Thursday, April 28, 2011

Private vs. Government Positive Law

Been a while, but I guess there is no point in posting when I can't think of anything to post.  To whit, I have found something I want to post, namely, regarding private positive law.

Theologians mention positive law as any laws that are made in addition to God's laws.   A better definition may be that positive law is any law created be any human for the purpose of regulation of human behavior.   (Regulation = the causing of regularity)

The most obvious instances of positive law happen to be those laws that governments make and enforce.  Laws regarding how you may run your business, what medications you may manufacture, what plant fiber you may not ingest; the list is endless and endlessly absurd when it comes to government's positive laws. (seriously, who gives a crap if I have a sharp piece of metal in my pocket, I happen to collect sharp pieces of metal.)

Private positive laws are the most useful positive laws I have come across in my life time.   Businesses tend to write out the majority of private positive laws (I think), though individuals do write their own positive laws.   Contracts, whether between businesses, individuals, or both, provide for the most common form of private positive law, because, as I defined positive law above, a contract seeks to regulate human behavior.

When a singer signs a contract to sing so many songs for so much money, that singer has voluntarily chosen to cooperate with a business.   The signing of the contract results in both the business and the individual to act in a regular manner, as the contract describes; this regularity would not occur unless all parties to the contract were voluntarily interested in acting regularly.   This is the beauty of private positive law in the form of contracts, in that no amount of enforcement or coercion is necessary, so long as the government is no involved, of course.

Another form of private positive law is that of internal business policy.   Many businesses, like Google, have a privacy policy that basically says they will not provide private information to outside sources.  The sole and tragic exception to that simple policy is when the government starts asking for private information, at which point the privacy policy general accommodates the government totally by explaining the businesses willingness to comply with the government's positive laws (my words not their's).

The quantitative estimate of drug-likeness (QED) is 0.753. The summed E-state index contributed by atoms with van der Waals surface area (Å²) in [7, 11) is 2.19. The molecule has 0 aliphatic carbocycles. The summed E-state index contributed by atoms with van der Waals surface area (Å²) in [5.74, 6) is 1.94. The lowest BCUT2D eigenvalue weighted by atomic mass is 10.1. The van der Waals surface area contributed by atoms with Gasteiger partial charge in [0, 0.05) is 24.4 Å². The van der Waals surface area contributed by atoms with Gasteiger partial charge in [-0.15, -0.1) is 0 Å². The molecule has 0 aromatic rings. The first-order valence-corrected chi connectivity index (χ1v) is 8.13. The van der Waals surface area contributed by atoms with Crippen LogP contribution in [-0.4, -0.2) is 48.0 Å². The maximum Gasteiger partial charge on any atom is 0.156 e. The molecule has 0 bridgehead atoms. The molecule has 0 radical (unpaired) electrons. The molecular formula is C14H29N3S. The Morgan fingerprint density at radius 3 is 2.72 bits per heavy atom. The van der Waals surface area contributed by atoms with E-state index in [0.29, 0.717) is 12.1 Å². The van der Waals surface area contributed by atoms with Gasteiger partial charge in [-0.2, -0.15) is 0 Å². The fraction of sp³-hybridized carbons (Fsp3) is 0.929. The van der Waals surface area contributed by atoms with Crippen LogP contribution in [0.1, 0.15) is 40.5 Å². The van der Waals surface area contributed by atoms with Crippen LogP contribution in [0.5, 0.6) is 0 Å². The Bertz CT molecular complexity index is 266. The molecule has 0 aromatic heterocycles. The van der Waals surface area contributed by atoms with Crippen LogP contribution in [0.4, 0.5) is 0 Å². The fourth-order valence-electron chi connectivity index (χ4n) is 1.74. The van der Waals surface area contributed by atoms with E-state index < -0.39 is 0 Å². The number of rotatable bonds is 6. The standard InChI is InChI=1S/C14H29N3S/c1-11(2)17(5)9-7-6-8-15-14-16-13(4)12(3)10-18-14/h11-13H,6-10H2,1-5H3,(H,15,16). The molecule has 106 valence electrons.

As you can see, private positive law tends to be helpful in regulating human behavior so long as government does not become an issue.

Government positive laws started out as dictates from chiefs and kings.   When the king wanted something, like a tribute or tax, he would declare that all in his jurisdiction shall do or be punished.   This simple reliance upon violence (punishment) to regulate human behavior (pay your taxes) is the basis of every government positive law.   The possible exception is when a law tells a department of government to do something, as a punishment is not mentioned. (Maybe the government employees know they will lose their job if they don't do as the government positive law says.)

In short, positive law regulates human behavior; government positive law regulates behavior based on violence; private positive law regulates behavior based on mutual consent.  It is therefore sad that so many theologians look to government as the sole source of positive law, which is the most disgraceful form of it; maybe more people should be taught economics rather than merely the three R's.

I hope to expound more on private positive law in the future, as it shows how humans can live in tranquility without recourse to the wickedness of government.